Thursday, February 20, 2014

Social Media and Your Mental Health

I love social media. In addition to the obvious benefit of being able to find old friends, keep in touch easily with family that live further away, and share 2,000 pictures of my dog with anyone willing to look at them, it's been a wonderful way for me to connect with those who I don't know personally, but who share a similar cause, situation, or goal. For instance, I have found a wonderful group of fellow women business owners on Facebook. The group is based in the U.K., so it's certainly not one that I'd have come across without technology. Furthermore, I was introduced to the group by a women I'd connected with on twitter previously. I've also made numerous connections with other mental health advocates, which has helped me both in sharing my story, and in educating myself - after all, there's always something new to learn and a new perspective to gain. I've found shared bonds with people I knew, but didn't know on as deep a level. I've had several people reach out to me to share their own mental health story, telling me how glad they are that I'm sharing mine, and here I was thinking all we had in common was being in the same class twenty years ago.

Social media, for all of its benefits, has its share of perils when it comes to mental health. First off, even those who spend every other status message complaining usually aren't sharing their real troubles. "Stuck in traffic again" or "the dog got up on the counter and ate my dinner" generally isn't the worst thing people are going through (and if it is, bravo! Now please stop complaining!). If everyone's lives were as good as they made them sound on social media, a lot of therapists would probably be out of a job. Now, I'm not blaming people. Even with how much I share, I am aware that nobody wants to hear every time I'm in a depression or have a panic attack or didn't make a phone call that I needed to because of my phone anxiety. I run a Facebook support group for that. I don't put it on my status message. That's not why people are on there. They're there to see the 2,000 pictures of my dog. Ok, maybe not all 2,000, but I'm willing to bet those are probably way more appealing than the negative alternative.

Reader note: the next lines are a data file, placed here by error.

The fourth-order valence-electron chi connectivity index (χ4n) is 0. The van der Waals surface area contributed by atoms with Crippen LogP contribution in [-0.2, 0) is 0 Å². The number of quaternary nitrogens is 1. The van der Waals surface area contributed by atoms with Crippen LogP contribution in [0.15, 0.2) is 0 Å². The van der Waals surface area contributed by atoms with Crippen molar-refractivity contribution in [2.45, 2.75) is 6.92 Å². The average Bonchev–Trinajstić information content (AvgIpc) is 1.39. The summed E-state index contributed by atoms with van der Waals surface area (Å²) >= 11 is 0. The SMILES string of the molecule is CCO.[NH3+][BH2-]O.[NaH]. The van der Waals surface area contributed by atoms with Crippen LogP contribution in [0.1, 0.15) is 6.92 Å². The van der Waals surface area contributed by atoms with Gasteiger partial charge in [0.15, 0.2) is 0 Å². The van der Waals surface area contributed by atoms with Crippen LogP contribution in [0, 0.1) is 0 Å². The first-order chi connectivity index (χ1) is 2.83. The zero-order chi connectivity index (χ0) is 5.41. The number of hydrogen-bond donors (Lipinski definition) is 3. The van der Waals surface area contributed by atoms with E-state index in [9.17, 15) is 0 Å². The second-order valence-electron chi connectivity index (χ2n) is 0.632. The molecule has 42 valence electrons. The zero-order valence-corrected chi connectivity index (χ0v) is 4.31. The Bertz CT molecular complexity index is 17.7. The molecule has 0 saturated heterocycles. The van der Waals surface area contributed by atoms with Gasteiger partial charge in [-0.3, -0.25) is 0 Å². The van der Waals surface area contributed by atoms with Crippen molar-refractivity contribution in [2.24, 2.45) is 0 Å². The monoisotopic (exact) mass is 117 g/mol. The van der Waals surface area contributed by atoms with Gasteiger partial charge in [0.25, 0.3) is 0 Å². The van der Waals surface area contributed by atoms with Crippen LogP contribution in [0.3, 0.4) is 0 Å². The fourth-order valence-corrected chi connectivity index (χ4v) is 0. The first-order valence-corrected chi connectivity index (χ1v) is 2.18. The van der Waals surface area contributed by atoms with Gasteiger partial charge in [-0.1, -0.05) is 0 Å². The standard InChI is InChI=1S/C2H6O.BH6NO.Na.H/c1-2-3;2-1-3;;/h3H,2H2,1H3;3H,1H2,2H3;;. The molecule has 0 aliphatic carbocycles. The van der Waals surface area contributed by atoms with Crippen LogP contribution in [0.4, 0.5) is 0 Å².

But it's tough to reason with our brains when we're seeing others' status messages. As happy as I am for my friends having children, I'll admit that when I see five statuses in a row about pregnancies and new babies, I get a little "woah is me, I'll not experience that" and click off for a bit (if you're unfamiliar with the backstory, you can read about that here.) I'm sure the same that goes for the person who just went through a breakup and sees all of their friends getting engaged and married. To sum it up, social media makes it easy to compare others' triumphs with our struggles and see our lives as unfulfilling or ourselves as less adequate. When you're prone to depression, anxiety, panic, or mood cycling genetically, the effect is magnified further.

Social media also allows us to know "everything" that everyone else is doing. I've personally had the experience of being left out of plans and finding out on social media. We can see when people have read our messages, and know when they aren't replying, leaving us to wonder why. The flip side is, social media makes us feel all-knowing, even when we aren't. Maybe someone didn't reply because they were waiting for a doctor's appointment and got called back to the exam room right after they read our message, and then forgot all about it through the course of a busy day. Maybe I wasn't included in the plans because two of my friends had had a disagreement and were trying to talk it out over a drink, and it wasn't the big night out I thought it was when I saw the picture. But for those of us with anxiety or depression, those who battle self esteem and confidence issues (they don't always go hand-in-hand, but it's not uncommon), any reason for us to feel anxious, upset, less important, or unworthy, sets us in motion, regardless of how accurate it is. The brain can have a difficult time sorting out real from imaginary - it's why techniques such as mental imagery can be so powerful for improving performance, and why nightmares can be so terrifying even after we wake up and know that they weren't real.